Cover image for Stories in stone : the world of animal fossils
Stories in stone : the world of animal fossils
Kittinger, Jo S.
Personal Author:
Publication Information:
New York : F. Watts, [1998]

Physical Description:
64 pages : illustrations (some color), color map ; 23 cm.
Describes the formation and characteristics of animal fossils, including those of trilobites, lobe-finned fishes, and dinosaurs, and explains how they give us information about the history of the earth.
Reading Level:
1050 Lexile.
Program Information:
Accelerated Reader AR MG 6.9 1.0 27076.

Reading Counts RC 6-8 6.7 3 Quiz: 14485 Guided reading level: U.
Format :


Call Number
Material Type
Home Location
Item Holds
QE765 .K53 1998 Juvenile Non-Fiction Central Closed Stacks
QE765 .K53 1998 Juvenile Non-Fiction Open Shelf
QE765 .K53 1998 Juvenile Non-Fiction Open Shelf
QE765 .K53 1998 Juvenile Non-Fiction Open Shelf

On Order



This highly praised series of books has been in print since the 1950s (launched originally by Franklin Watts himself). Today's First Books provide engaging, in-depth introductions to subjects in all areas of the middle-grade curriculum, including science, social studies, and the arts.

Illustrated with color and historical photography and art, each First Book is chaptered, includes an index, a for-further-reading list and, where appropriate, a glossary and original maps.

Reviews 2

Booklist Review

Gr. 4^-6. This work spans a tidy chunk of time--about 500 million years--as it describes animal fossils from trilobites to mammals. A helpful analogy of making a sandwich helps to explain the formation of animal fossils as they are sandwiched between mud and sand. Generous attention is given to shelled animals, followed by the dinosaurs of the Mesozoic era. The color photographs and drawings if not good are serviceable. Readers can see how the fossils tell valuable stories about animals' lives and deaths and, more important, about the earth's history. This, too, contains a glossary and lists of additional readings and Web sites. --Denia Hester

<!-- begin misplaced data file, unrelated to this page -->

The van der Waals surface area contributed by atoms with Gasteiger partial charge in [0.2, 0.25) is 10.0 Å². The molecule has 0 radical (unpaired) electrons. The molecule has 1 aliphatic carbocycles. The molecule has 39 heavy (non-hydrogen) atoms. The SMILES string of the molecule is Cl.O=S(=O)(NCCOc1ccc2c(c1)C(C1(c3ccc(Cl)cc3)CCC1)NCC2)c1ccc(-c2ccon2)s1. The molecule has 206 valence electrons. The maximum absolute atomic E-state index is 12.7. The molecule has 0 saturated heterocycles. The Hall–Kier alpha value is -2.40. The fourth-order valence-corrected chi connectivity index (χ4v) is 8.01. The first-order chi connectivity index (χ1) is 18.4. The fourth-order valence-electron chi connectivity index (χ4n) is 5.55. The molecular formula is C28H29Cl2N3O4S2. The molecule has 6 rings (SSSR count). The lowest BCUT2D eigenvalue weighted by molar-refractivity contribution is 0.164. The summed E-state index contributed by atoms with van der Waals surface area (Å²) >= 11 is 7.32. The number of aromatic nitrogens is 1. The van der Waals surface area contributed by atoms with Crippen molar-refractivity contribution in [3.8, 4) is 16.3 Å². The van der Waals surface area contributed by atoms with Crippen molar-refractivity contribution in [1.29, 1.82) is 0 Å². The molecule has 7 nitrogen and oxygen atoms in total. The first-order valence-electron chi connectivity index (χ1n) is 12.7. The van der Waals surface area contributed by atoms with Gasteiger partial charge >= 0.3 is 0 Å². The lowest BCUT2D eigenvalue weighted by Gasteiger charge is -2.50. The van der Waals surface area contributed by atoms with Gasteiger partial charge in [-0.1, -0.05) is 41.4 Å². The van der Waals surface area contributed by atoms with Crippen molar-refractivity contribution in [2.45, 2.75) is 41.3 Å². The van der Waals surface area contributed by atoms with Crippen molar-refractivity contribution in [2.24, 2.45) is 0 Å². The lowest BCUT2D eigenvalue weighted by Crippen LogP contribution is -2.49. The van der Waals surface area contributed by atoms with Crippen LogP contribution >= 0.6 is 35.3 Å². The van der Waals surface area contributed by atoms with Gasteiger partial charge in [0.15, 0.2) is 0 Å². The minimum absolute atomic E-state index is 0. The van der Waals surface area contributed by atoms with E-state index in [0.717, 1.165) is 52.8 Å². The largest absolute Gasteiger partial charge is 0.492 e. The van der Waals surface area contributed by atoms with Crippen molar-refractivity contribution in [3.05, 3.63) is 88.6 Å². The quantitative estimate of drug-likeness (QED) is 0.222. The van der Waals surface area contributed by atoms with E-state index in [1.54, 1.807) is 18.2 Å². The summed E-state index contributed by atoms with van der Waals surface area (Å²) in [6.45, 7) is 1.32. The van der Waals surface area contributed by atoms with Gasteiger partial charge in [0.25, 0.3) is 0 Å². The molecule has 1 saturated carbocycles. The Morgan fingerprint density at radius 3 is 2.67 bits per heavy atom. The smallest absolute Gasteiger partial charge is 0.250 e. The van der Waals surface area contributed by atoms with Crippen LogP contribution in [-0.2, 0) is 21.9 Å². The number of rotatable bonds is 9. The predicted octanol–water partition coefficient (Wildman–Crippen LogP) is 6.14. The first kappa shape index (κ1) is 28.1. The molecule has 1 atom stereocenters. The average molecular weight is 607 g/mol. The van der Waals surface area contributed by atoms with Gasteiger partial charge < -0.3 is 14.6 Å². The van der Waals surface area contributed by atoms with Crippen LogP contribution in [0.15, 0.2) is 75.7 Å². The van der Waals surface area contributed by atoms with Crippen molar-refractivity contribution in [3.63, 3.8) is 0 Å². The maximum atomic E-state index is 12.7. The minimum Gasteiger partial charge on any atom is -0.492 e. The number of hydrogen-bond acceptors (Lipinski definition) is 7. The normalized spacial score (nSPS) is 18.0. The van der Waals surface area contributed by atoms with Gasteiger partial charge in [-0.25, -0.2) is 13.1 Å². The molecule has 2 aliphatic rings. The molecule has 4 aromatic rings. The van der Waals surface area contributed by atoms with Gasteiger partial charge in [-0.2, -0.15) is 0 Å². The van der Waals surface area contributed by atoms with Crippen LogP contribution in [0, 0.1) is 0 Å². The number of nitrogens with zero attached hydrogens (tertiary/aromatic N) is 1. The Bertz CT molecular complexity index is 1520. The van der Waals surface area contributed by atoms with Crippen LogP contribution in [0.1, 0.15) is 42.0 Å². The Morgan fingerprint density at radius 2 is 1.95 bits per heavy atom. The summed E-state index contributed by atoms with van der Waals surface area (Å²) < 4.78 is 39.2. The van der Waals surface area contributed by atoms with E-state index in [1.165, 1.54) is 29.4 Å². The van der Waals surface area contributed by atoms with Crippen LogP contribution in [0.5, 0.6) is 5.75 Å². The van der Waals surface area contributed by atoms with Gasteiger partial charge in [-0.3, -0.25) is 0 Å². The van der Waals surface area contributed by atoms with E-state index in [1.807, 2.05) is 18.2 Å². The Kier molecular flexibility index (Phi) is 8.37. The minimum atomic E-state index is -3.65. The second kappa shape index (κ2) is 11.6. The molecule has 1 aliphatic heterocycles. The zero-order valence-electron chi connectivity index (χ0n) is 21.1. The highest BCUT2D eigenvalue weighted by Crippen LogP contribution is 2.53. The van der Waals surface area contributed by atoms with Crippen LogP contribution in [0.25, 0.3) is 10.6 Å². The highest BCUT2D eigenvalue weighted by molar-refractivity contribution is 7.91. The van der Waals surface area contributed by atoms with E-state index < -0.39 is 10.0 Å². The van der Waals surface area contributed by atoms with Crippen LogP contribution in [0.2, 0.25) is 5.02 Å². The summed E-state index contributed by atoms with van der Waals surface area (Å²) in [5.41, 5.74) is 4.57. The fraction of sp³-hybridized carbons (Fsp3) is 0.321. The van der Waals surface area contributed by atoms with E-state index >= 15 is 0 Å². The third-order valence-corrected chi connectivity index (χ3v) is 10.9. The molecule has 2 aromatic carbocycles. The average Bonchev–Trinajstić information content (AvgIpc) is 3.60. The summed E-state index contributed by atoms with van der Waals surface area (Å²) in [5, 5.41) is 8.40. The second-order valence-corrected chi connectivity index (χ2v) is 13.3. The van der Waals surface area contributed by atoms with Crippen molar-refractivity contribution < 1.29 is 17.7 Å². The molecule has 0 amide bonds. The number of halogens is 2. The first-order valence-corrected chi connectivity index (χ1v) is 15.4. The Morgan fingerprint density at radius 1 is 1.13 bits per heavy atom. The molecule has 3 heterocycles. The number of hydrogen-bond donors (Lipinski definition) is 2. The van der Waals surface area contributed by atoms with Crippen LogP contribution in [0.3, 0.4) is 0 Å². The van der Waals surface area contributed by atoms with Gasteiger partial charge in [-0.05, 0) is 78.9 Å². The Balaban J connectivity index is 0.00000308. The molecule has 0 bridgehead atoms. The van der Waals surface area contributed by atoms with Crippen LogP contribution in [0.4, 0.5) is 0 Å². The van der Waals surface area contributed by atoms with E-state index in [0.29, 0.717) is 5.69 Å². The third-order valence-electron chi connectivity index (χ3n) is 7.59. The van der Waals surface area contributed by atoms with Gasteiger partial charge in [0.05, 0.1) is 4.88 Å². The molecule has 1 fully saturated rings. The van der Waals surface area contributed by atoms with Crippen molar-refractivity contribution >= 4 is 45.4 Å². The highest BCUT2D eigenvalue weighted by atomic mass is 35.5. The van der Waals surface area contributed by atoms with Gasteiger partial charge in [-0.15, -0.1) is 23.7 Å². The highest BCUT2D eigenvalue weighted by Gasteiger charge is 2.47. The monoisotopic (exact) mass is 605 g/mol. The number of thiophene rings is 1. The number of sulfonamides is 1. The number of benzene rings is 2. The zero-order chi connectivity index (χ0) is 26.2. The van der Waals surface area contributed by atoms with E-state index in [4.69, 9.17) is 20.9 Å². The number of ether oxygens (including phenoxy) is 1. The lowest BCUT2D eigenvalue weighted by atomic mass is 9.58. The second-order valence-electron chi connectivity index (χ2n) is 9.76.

School Library Journal Review

Gr 4-6-A brief but attractive overview. An introductory chapter defines terms such as sedimentary rock, relative time vs. absolute age, and the different kinds of fossils. Other chapters provide examples of remains from the Paleozoic to the Cenozoic eras and mention early ocean animals, some of the newer dinosaur discoveries, and ancient mammals. In covering the dinosaur finds, the author defines and describes the creature and notes where the fossils were discovered (but not always when), and why the discovery is important. The somewhat dry text is accompanied by above-average full-color photographs. An adequate, current bibliography with Internet resources is included.-Kathryn Kosiorek, Cuyahoga County Public Library, Brooklyn, OH (c) Copyright 2010. Library Journals LLC, a wholly owned subsidiary of Media Source, Inc. No redistribution permitted.